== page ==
If you have a video device, the 2405 has an input for it. The native resolution of 1920×1200 can be driven through the DVI, VGA, component, S-video, or composite inputs. With the recent introduction of a 30-in. display, it should be noted that most video cards will be able to drive the 2405 at maximum resolution. The resolution of the 30-in. displays requires so much bandwidth that a dual-link DVI capable card must be used to drive it. This is not the case, thankfully, with the 2405FPW. Essentially any graphics card purchased in the last two years should drive the 2405, with the exception of many laptop chips. We had no problem driving the 2405 with our Radeon 9800XT.
Dell gives you a three year warranty with this monitor which is industry standard. It’s worth pointing out that Gateway only has a one year warranty on most of their monitors and you have to pay them extra for a longer warranty.
Image Courtesy of Dell
The image quality of the Dell 2405 is stunning. The once king of the large LCD displays, the 2001FP, looks downright dim when placed side by side. The 500 cd/m2 brightness rating makes whites bright and colors vibrant. The 1000:1 contrast ratio gives deep blacks and rich color transitions. And with a 12ms response time, even the fastest motion is as smooth as butter. Compared to the Apple 23-in. Cinema Display, the 250 cd/m2 brightness, 400:1 contrast ratio, and 16ms response time look second rate. The HP L2335 23-in. display uses the same panel as the Apple display, but improves the backlighting slightly, with a 500:1 contrast ratio. We used the 2405 with Quake 4, City of Villains, and Counterstrike: Source, and never observed any ghosting or smearing. We watched parts of The Matrix and Lord of the Rings: Return of the King to test dark scenes and earth tones. We could find no shortcomings in image quality. The dot pitch is .27 mm, which is a little high, and accounts for the 1-in. vertical difference between the 2001FP and 2405FPW, since both have the same 1200 vertical pixel count.
The one glaring omission is an HDMI port. Without HDMI, and HDCP, protected high definition content such as HD-DVD and Blue-Ray Discs will not play at native resolution under the upcoming Windows Vista. An updated version of the 2405FPW is rumored to be in the works to add HDCP, but that doesn’t help owners of this display. We feel that if your primary use of the monitor will be for anything other than a high definition video display, you shouldn’t worry about the lack of HDCP. To be cautious, it might be worth waiting for the rumored 2407FPW with HDMI.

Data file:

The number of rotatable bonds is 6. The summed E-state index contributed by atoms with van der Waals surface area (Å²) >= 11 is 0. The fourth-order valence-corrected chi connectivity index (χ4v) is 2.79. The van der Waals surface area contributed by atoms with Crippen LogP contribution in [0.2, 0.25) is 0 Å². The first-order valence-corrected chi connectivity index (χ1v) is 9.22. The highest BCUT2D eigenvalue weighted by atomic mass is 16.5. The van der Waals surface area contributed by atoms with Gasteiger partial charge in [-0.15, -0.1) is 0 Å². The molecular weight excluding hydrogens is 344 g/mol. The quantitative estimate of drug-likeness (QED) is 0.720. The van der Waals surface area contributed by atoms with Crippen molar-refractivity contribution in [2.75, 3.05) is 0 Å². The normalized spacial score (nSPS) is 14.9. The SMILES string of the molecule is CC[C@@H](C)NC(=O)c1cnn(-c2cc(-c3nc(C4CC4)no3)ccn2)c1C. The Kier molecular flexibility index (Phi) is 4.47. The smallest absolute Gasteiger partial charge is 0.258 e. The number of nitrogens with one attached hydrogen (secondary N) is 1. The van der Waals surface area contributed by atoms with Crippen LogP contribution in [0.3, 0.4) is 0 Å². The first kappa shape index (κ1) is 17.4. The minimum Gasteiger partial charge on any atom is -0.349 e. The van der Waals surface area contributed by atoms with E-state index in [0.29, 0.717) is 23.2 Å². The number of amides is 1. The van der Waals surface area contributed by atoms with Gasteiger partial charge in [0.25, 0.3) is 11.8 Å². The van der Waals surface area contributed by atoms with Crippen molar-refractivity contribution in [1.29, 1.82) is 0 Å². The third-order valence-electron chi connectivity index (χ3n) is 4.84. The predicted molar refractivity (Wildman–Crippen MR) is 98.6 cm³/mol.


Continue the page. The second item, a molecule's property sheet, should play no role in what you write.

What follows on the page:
On factor (besides the features and performance) makes the Dell 2405FPW stick out from the crowd: Price. While the MSRP is listed at $1,199.99, the past few months have seen the prices drop to as low as $770 with combined coupons, and it can be found regularly for $899.99 with a system purchase or through the Small Business Division. The HP L2335 display has been out for a while and can be found for slightly more, and the Apple 23-in. display (MSRP $1299) can be found for $1099.99 through the education store.
Aside from the lack of HDCP support via the DVI input input, the Dell 2405FPW 24-in. LCD is a first class, top-of-the-line monitor. The picture quality is excellent, the integrated features go above and beyond anything else on the market, and the price make this beauty a flat-out steal. Whether for gaming, working large spreadsheets, or Photoshopping in full 24-in. glory, the 2405FPW is the king of the large panel LCDs.
- Large, bright screen
- Many inputs
- Small footprint
- Fast response time
- No HDCP support via the DVI input
- Could be replaced soon via a newer model